Lovely. Thanks, Kaiser!

The Don’t Eat That app is $1.99 from the iPhone store. Another app I rely on, which provides a more holistic assessment of not only personal health risks but also the product maker’s environmental and social records, is the free iPhone app GoodGuide from the awesomely great organization of the same name.

16 Responsesto “What’s P-Cresol and why is it in my food? “Don’t Eat That” iPhone app will tell you”

  1. “genetically modified”

    I trust these people realize of course that without being “genetically modified”, corn wouldn’t exist at all?  Nor would most modern fruits and vegetables?

    Plants have been subject to more genetic experimentation through cross-breeding and clippings than anything else on earth, and has resulted in plants that can grow in more places and feed more people than any other time in history. 

    You want to talk about additives and HFCS, we can talk, but this knee-jerk believe that “genetically engineered = evil” is just infuriating.

    Based on the broad descritions of this app as provided, it seems almost useless.  Inserting so many caveats that this or that MIGHT affect you renders the advice exceedingly unhelpful.  I’m amazed it doesn’t include ads for organic food stores, since it seems that’s action line, to send you running screaming for one. 

    Here’s the deal – unless you have a serious allergy or specific sensitivity to a particular food (and they’re not nearly as common as the news would have you believe) , very few things you can buy to eat will kill you, _if eaten in moderation_.  High Fructose Corn Syrup itself won’t send you to the hospital, but two gallons of HFCS-laden soda a day sure can.  For all the danger people claim that coconut oil-cooked popcorn will do, the amount of it a single person eats will affect them less than the amount of chemicals they absorb through their fingers from the pulp in the daily paper.

    Calm. The hell. Down.

  2. Actually Vinnie, I feel quite calm, thanks. On this blog we do make quite a distinction between “genetically modified” as it pertains to plants that have been transgenically modified with genes from other species, as with Bt corn and soy, and those that have been conventionally crossbred with plants from similar species. The widespread use of transgenic plants in processed food have been implicated in the rise of severe food allergies, among any other things. Also, of course none of this stuff will kill you right away. But as we are finding with endocrine disruptors like Bisphenol A and other things, they can have many serious side effects that accumulate over time.

    Here’s the deal. You’re welcome to eat whatever you like. But if you think someone’s looking out for you as far as what’s been put in that soda you’re drinking in moderation, well, you’re living in denial. So save your knee-jerk affirmations to “chill out, everything’s fine” for subjects on which you actually know what you’re talking about.

  3. Expat Chef says:

    Amen. Transgenic foods have only been around a short period of time, what would be referred to as GM. Somehow we managed pretty well all those tens of thousands of years. Look how freaking many of us are around now.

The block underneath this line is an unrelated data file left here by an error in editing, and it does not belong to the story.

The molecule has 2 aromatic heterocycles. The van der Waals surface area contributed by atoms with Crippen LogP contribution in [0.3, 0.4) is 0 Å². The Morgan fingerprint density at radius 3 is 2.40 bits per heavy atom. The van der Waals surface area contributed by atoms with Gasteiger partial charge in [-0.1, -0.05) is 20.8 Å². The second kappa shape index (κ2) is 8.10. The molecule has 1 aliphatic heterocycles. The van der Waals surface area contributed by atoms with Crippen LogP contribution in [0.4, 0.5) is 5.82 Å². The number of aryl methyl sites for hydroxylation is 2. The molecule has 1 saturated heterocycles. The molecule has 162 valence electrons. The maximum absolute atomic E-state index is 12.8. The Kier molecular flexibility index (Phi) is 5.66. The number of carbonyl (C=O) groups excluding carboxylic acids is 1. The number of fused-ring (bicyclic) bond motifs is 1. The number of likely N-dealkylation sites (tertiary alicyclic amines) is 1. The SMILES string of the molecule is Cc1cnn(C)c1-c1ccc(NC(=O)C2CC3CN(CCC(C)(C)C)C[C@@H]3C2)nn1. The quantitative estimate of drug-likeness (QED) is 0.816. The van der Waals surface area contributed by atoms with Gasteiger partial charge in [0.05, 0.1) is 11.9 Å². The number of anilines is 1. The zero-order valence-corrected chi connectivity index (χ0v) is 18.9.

Always loved the CSPI database. Really interesting read.

    Cool, app. Thanks! CONGRATS ARE IN ORDER! And I have to emphasize with you on the glucola. I barely kept down the solution first time, failed by a small margin and got the double-dose test which caused me to throw up and black out. Fantastic. As an old mom, I got put on a special diet. Really a great diet. But you can get a hold of me another time on that.

  4. Cassie says:

    This is just an additional FYI for pregnant women considering the oral glucose tolerance test in the future.  In addition to the questionableness of  the ingredients of the glucose beverage, the evidence supporting both the diagnosis, i.e. the oral glucose tolerance test, and treatment of gestational diabetes is actually very weak.

    In chapter 11 of A Guide to Effective Care in Pregnancy and Childbirth, an evidence-based guide to maternity care, they conclude that: “The available data provide no evidence to support the wide recommendation that all pregnant women should be screened for ‘gestational diabetes’, let alone that they should be treated with insulin.  Until the risk of minor elevations of glucose during pregnancy have been established in appropriately conducted trials, therapy based on this diagnosis must be critically reviewed.  The use of injectable therapy on the basis of the available data is highly contentious and in many other fields of medical practice, such aggressive therapy without proven benefit would be considered unethical.”

    I highly recommend the work of Henci Goer on this issue (and most maternity care issues for that matter.  Here’s two links specifically about GD:
    Gestational Diabetes: The Emperor Has No Clothes
    Gestational diabetes a practical approach

  5. Egads, Vinnie. Don’t be a Monsanto apologist. Genetically Modified (GMO) does not refer to selective breeding. Corn was not produced with GMO tech. GMO refers to the lab techniques which lack the time testing of selective breeding and can transfer genes across distance species. Then there is the little detail that Monstersanto is patenting life, something they should have no right to do. I do selective breeding with plants and animals – It is not the same as Monsanto’s evil GMO work. You are, of course, welcome to eat GMOed foods and suffer the consequences of being a guinea pig.